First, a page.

Strategic Watchword of the Last Ten Days? Not ‘Tanks’ (to Ukraine), But SovereigntyBy Marcia Merry Baker
Jan. 28—The strategic watchword of international relations over the past ten days is not “tanks” for Ukraine, but “sovereignty” for all nations. There is no such thing as national sovereignty in the West’s vaunted “rules-based” order of “democracy.”
German Chancellor Olaf Scholz’s capitulation Jan. 25 to approve German tanks to Ukraine, after his 2022 assertion that Germany would send no heavy weapons, because of its endangerment to all concerned, marks an historic moment of disgrace and call for international change. It was noted yesterday by Russian Foreign Ministry spokesperson Maria Zakarova, “The day the decision was made in favor of supplying Leopard tanks was historic. It was all the more historic because it finally testified to, and cemented what we had been talking about for quite a long time—Germany’s absolute loss of sovereignty.”
A different kind of incident this past week underscores the loss of sovereignty. Boris Johnson popped up in Kiev Jan. 22, to declare all Global NATO would support Ukraine to the last, which signals his and the British Empire’s mad intent to override all national sovereignty anywhere. His exact words: Britain will “stick by NATO as long as it takes.”
But voices are speaking out against this deadly arrogance. Brazilian President Luiz Inacio Lula da Silva has ordered that no Brazilian-made tank ammunition will be supplied to Germany, because it is likely going on to Ukraine. Instead, he called for getting peace talks started. Argentina has done similarly.
Former Guyana President Donald Ramotar has released an article (to be posted by EIR News Service and others), in which he appeals to fellow leaders in the Americas to initiate action against the war. It is titled, “Russia-Ukraine and CARICOM.” (CARICOM is the 15-member Caribbean Community organization established in 1973, comprising 14 nation-states and one dependency.)
Ramotar writes, “It is time that CARICOM as a whole and the countries that comprise it individually make their presence for peace felt. They should denounce the escalation that is presently happening by the sending of more weapons, new tanks, etc. to Ukraine.”
He reviews the danger of nuclear war, and the history of NATO’s action “to prepare Ukraine to wage a war against Russia.” He calls for signing the letter in support of the Pope’s offer of a venue for peace talks.
In Europe, Prime Minister Viktor Orbán said on state radio Jan. 27, that Germany’s decision to send Leopard tanks to Ukraine was emblematic of the direct role in the war that the West is now taking, and instead, the West should seek “a ceasefire and peace talks.”
Institutionally, there are tectonic shifts toward a new order in the world, by alignments among sovereign nations, committed to promoting mutual development. There are notable diplomatic initiatives in this direction. India—soon to be the world’s most populous nation—will host the G20 Foreign Ministers March 1 and 2 in New Delhi, and in late May or June, host leaders of the Shanghai Cooperation Organization and guest nations in Goa.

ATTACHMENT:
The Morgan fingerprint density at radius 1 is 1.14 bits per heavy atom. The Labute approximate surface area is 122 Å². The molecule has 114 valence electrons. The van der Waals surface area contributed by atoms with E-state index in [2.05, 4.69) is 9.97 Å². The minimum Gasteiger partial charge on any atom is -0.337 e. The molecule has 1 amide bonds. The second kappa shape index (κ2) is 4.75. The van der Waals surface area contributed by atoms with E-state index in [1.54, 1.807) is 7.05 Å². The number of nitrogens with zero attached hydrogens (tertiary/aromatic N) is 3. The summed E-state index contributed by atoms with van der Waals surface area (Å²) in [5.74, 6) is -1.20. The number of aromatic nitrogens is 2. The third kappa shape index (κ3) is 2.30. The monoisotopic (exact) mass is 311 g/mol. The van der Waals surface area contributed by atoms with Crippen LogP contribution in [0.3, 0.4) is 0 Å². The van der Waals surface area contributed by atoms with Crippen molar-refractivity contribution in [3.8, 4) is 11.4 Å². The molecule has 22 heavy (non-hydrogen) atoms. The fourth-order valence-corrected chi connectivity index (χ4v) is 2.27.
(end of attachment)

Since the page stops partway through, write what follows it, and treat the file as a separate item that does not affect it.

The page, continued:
Representing the Eurasian Economic Union, Sergei Glazyev was in Jakarta this week, visiting the leaders of ASEAN, and meeting with Indonesian leaders to further the free-trade agreement in the works between the EAEU and Indonesia.
The benefits of the fast-moving ascendency of the BRICS for the BRICS+ was discussed this week by Santiago Cafiero, the Foreign Minister of Argentina, host of the just-concluded Jan. 24 meeting of the Community of Latin American and Caribbean States (CELAC), involving 33 nations, in an exclusive interview with China’s CGTN Jan. 25, on the focus of CELAC and China. Cafiero pointed out that for Argentina, three BRICS nations already rank among the top four trade partners of Argentina, and that further collaboration is wide open to development. For example, China and Argentina are the world’s current two nations able to manufacture small nuclear reactors (SMR). Cafiero pointedly discussed how the Malvinas Islands have been occupied by the British for 190 years, and it’s high time this ended—by diplomatic means.
The expected third Belt and Road Forum in China, some time in 2023, its 10th anniversary, is expected to be a kick-off for more development.
Helga Zepp-LaRouche, founder and leader of the international Schiller Institutes, made sovereignty the first point of her “Ten Principles of a New International Security and Development Architecture,” which she issued for world dialogue and consideration in November 2022. The document states:
“First: The new International Security and Development Architecture must be a partnership of perfectly sovereign nation states, which is based on the Five Principles of Peaceful Coexistence and the UN Charter.”
Plan to discuss this, attend the Feb. 4 international Schiller Institute Conference , and mobilize, each in their own way. This can make miracles.